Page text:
• What if our catalogue is nothing more than a data source which feeds the user's catalogue, and their own personal catalogue is the only thing that matters to them?
    • What if the catalog provided not just a pointing device telling patrons where on the shelf to find a book, but was able to pass the patron through to the content itself? Patrons often want not the item, but the content. They also might want to search not just the library collection, but also their own libraries, their friends' libraries, local bookstores, and the collections of strangers who might be willing to share.
  • Browsing
    • Is browsing a requirement of the data format?
    • A system feature?
    • Or not needed (because it would be better to use topic maps)?
    • Browsing will always be needed -- human beings cannot avoid doing it; it's a built-in part of the organism.
    • Linkages from classification schemes to subject/topic maps/thesauri, etc. must faciliate browsing.
  • Humans will automatically start to orient themselves within whatever schema is presented, so will seek out terrain which has some kind of recognizable shape (could be a word, but surely not necessarily one). Patterns emerge (again, could be word patterns, but could be vistas of other kinds). We should try to work together with, and alongside, human functioning.
  • We need to stop thinking in a flat, two dimensional print-like space. We should use shape. Color. Motion. Texture. I would even say Smell and Taste if there were technologies that tapped into those. Just for sake of argument: what stops us from putting the 'author entities' "space" on a "texturized" frame of a certain shape? Again, working in concert with human ability to recognize things. Reduce cognitive overhead at the same time. Diversify the lead-in mental vocabulary, if you will. More points of contact.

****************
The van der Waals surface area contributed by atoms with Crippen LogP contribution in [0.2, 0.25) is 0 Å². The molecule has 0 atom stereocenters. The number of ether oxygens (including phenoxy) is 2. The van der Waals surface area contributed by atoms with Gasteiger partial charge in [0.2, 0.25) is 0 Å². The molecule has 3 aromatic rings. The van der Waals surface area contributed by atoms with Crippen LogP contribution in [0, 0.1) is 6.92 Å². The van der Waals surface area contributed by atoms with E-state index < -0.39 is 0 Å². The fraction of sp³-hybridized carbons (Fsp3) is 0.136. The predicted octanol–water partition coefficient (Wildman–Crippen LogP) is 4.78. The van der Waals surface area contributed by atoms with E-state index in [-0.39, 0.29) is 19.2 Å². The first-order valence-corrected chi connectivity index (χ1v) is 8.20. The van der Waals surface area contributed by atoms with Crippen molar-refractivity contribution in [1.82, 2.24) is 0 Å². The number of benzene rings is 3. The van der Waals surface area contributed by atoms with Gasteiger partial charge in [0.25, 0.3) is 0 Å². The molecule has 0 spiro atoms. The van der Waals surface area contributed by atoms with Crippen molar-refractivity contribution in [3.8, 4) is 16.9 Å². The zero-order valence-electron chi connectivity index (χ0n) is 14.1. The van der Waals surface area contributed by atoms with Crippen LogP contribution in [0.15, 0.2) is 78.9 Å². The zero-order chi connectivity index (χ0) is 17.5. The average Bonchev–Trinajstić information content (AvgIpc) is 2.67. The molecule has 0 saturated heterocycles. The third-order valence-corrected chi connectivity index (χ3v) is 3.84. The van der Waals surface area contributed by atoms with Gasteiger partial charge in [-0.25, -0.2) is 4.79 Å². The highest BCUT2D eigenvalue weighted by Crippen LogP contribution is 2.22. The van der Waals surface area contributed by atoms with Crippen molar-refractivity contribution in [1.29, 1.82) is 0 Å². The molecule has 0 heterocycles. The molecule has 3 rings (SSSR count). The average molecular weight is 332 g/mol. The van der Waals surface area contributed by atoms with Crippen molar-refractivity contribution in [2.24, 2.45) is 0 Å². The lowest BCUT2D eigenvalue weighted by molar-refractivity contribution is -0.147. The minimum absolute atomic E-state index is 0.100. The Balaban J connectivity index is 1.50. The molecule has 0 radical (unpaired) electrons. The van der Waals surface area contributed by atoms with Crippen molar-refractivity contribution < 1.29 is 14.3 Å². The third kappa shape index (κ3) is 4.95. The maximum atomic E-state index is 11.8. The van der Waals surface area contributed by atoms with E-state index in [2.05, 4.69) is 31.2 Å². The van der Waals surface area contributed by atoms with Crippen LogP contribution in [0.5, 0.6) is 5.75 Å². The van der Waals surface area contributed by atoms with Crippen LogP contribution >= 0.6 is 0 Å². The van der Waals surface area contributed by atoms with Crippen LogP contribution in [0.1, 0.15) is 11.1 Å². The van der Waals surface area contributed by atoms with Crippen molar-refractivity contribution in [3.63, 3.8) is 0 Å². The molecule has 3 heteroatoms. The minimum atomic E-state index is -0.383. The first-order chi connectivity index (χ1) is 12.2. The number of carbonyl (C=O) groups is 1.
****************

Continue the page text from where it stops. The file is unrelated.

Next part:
• Should relevant commercial content (e.g., book reviews from Amazon; search results from Google) be linked from or incorporated into the catalog?
    • Issue: The decision to incorporate commercial content into services funded by tax dollars is not one to be taken casually. Doesn't mean it can't be done, but public institutions have to tread carefully.
    • Problem: When we provide a service, particularly a visible, heavily-used service that is central to our public perception, we need to know how to fix it if it's not working and have a reasonable assurance beyond "heck, this will never go away" for a service's availability.
    • Issue: We have to make sure we don't give away our patrons' privacy or the public's content.
    • Can we attract value-added user-content? (social tagging, individuals' reviews, ...)
  • Display of search results
    • Ranking and clustering
      • "There's no reason a FRBRized OPAC shouldn't provide clustered and relevance ranked results to the query "show me the editions of Hamlet". Clustering based on mode of expression (script, performance, popup-book) and language of expression and relevance rank based on availability (to the searcher), popularity, "quality" of annotation, .. would probably be useful." -Kent Fitch to NGC4LIB 2/26/07
      • Perhaps cluster search results by call number area, to give searchers likely places to start shelf-browsing.
        • At the same time, give the searcher a list of results that are in areas where shelf-browsing would seem to be a waste of time.
    • Rich browsing and navigational capabilities